Throwback: When Tulips Went Viral

Would you trade your house for one tulip bulb?

In the Dutch Republic from 1636-1637, traders called “florists” flocked to the smoky back rooms of taverns, drinking and exchanging scraps of paper promising bulbs.  One tulip bulb sold for 5200 guilders, over 20 times the annual earnings of a carpenter.  People named this flower frenzy “tulipomania”.

A pamphleteer writing in December 1636 described a tough purchasing decision:

one tulip hard choice

What made tulips so popular, and the coveted varieties so valuable and scarce?

A virus.

You heard right.  The tulips LITERALLY went viral.

Here’s how it worked.  There was a high demand for “broken” tulips.

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The choicest and priciest: Semper Augustus, Viceroy, and Red-and-Yellow of Leiden

Everyone knows that tulips, like monster trucks, are cooler when they’re covered in flames.  Wealthy Dutch collectors coveted “broken” flame-patterned tulips.

Overpriced truck, overpriced tulip

Growers knew that flowers grown from seed were always unicolored, never broken.  So they sold bulb offsets instead, because the offsets of broken tulips would usually be broken too.  Here’s some footage of tulip bulbs growing offsets that become new tulip bulbs:

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One part of Youtube 2010 that we’d all like to forget

There were a few clues to the true nature of breaking.  Carolus Clusius, the best botanist of the time, wrote that broken tulip plants were smaller and weaker than unicolored tulips.

That’s because in reality, “broken” tulips were infected with tulip breaking virus (TBV), a single-stranded positive-sense RNA potyvirus.  Sick!

The Potyviridae produce cool-looking pinwheels inside plant cells.  

Tulip breaking virus causes some cells in the tulip to under-produce pigments called anthocyanins (the pigments that make fall leaves red).  The lack of anthocyanins in these cells allows other colors to show through, leading to awesome flame patterns*.

‘Silver Standard’: the gold standard of broken tulips

Because Dutch broken tulips were diseased and weakened, they produced fewer offsets than unicolored flowers.  This left tulip growers with only a few bulbs of their newest, most coveted varieties.  The virus that made the tulips so beautiful ensured the scarcity of those flowers!

As more and more artisans joined the market, prices rose and wine flowed in the back rooms of the taverns.  It seemed like the good times would last ~forever~.

Of course the ending was unexpected.

In February 1637, the tulip bubble burst and most bulb prices crashed to 1 percent or less of their peak values.  Within hours, the viral tulips were just diseased flowers.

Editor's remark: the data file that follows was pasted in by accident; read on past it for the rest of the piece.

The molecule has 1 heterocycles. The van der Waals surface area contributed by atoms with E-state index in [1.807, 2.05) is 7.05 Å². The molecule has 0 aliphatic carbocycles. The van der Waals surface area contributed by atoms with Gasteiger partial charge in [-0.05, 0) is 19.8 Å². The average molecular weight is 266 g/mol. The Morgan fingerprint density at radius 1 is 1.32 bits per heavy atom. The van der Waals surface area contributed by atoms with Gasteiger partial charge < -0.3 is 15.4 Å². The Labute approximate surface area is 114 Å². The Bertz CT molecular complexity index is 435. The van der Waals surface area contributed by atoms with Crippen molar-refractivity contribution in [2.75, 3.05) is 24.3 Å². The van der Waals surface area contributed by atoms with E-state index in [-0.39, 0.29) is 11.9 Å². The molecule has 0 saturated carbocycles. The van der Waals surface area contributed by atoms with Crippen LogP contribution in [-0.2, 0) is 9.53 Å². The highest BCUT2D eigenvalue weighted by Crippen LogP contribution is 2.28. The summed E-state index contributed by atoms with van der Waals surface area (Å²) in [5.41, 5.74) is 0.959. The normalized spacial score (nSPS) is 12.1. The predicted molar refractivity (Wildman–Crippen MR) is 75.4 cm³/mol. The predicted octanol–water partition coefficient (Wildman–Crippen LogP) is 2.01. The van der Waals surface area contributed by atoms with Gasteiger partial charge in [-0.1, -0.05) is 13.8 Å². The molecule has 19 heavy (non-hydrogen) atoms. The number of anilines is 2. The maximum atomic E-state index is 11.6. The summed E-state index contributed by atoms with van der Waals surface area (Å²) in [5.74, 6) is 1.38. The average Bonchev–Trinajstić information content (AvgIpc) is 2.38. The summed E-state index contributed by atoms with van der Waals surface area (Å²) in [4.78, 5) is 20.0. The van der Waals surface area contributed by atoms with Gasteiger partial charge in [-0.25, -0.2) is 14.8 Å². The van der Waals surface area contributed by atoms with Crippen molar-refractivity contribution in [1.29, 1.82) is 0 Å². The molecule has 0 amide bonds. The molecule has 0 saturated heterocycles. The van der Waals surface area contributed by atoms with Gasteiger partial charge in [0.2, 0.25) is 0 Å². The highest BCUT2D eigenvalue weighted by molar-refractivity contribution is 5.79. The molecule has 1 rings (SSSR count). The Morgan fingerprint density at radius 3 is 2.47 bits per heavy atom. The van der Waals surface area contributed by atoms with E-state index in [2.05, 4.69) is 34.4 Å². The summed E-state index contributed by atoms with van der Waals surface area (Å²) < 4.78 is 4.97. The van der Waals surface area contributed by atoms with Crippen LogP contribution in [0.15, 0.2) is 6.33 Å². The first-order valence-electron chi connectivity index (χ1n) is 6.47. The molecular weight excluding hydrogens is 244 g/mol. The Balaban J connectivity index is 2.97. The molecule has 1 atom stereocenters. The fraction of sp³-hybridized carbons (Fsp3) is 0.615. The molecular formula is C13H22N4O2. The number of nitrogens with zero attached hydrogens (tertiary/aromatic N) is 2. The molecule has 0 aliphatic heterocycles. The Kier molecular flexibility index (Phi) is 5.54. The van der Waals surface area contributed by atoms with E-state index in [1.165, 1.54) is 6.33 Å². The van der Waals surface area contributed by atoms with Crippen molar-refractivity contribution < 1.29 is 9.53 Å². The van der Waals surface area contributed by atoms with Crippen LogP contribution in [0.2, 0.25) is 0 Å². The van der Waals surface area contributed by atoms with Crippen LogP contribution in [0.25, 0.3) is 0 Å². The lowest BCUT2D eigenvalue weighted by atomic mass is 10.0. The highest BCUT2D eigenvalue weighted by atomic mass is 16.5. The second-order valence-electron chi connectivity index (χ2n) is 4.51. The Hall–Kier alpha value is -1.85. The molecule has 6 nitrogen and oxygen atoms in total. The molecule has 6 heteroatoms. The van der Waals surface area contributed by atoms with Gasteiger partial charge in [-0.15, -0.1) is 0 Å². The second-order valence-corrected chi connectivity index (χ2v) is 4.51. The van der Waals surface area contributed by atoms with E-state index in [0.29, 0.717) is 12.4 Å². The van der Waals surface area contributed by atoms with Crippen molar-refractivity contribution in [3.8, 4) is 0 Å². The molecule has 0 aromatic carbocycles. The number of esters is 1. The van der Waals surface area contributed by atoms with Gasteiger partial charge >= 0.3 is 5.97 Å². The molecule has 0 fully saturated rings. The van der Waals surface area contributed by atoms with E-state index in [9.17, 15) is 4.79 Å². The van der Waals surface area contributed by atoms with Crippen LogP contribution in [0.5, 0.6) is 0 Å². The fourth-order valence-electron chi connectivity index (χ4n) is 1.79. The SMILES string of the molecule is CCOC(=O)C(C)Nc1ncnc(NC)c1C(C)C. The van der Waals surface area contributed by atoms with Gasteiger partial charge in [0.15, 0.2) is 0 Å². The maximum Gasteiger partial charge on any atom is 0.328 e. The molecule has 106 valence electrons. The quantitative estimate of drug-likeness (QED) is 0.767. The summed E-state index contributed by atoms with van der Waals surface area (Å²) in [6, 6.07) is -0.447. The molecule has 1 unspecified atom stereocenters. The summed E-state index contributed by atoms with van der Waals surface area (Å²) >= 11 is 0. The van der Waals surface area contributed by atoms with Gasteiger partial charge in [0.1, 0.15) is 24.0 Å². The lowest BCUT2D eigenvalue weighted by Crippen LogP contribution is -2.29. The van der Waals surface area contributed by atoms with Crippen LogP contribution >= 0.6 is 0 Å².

However, the Dutch economy didn’t crash; most of the people who had invested in tulips were artisans, not powerful merchants and politicians.  So the country Kept Calm and Carried On.  The courts refused to hear many tulip-related cases; most were settled at a local level with the contracts being cancelled and the buyer paying only a small amount of the original price as a fee.

A tulip-related satire by Jan Brueghel the Younger.  I love it when fine art depicts monkeys wearing human clothes.

Nowadays, tulip breaking virus is seen as a menace that reduces yields.  Most ‘broken’-looking bulbs are exquisite fakes, the result of decades of careful breeding.

fake hues

Broken tulips are now illegal in the Netherlands without special provision.


*The exact mechanism of how tulip breaking virus (TBV) interferes with anthocyanin pigment production is still a mystery!

One proposed explanation is that the virus causes RNA interference (RNAi).  In RNAi, small RNA molecules activate a targeted response that destroys a specific RNA.  (For a molecular explanation, see this post about tear-free RNAi onions.)  Broken tulips could be mounting an RNAi response to fight the virus, but hitting their own RNAs.

Interestingly-patterned flowers actually led to the discovery of the RNAi mechanism in the first place.  When a plant breeder over-expressed an enzyme in the anthocyanin synthesis pathway, he expected only darker-colored flowers, but ended up with stripy petunias.


Is RNAi the phenomenon that causes flower color breaking in tulips as well?  You be the judge!**

**Actually, don’t be the judge.  Fund scientists to figure it out.

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Main Source: 

Dash, Mike.  Tulipomania: The Story of the World’s Most Coveted Flower and the Extraordinary Passions It Aroused.  New York: Crown Publishers, 1999.


Other Sources & Further Reading:

Dekker, E.L., Derks, A.F.L.M., Asjes, C.J., Lemmers, M.E.C., Bol, J.F., Langeveld, S.A.  1993.  Characterization of potyviruses from tulip and lily which cause flower-breaking.  Journal of General Virology 74: 881-887.

Gergerich, R.C., and V. V. Dolja.  “Introduction to Plant Viruses, the Invisible Foe.”  The American Phytopathological Society, 2006.

“Great Tulip Book.”  Norton Simon Museum.  Norton Simon Art Foundation, 2017.

Klein, Johanna.  “Broken Tulips: ‘That Last Gasp of Beauty Before Death’.”  The New York Times, 11 May 2017.

Lesnaw, J.A., Ghabrial, S.A.  2000.  Tulip Breaking: Past, Present, and Future.  Plant Disease 84.10: 1052-1060.

Sooke, Alastair.  “Tulip Mania: The Flowers That Cost More Than Houses”.

Wall, C. Edward.  “Broken Tulips That Still Survive.”, 2017.


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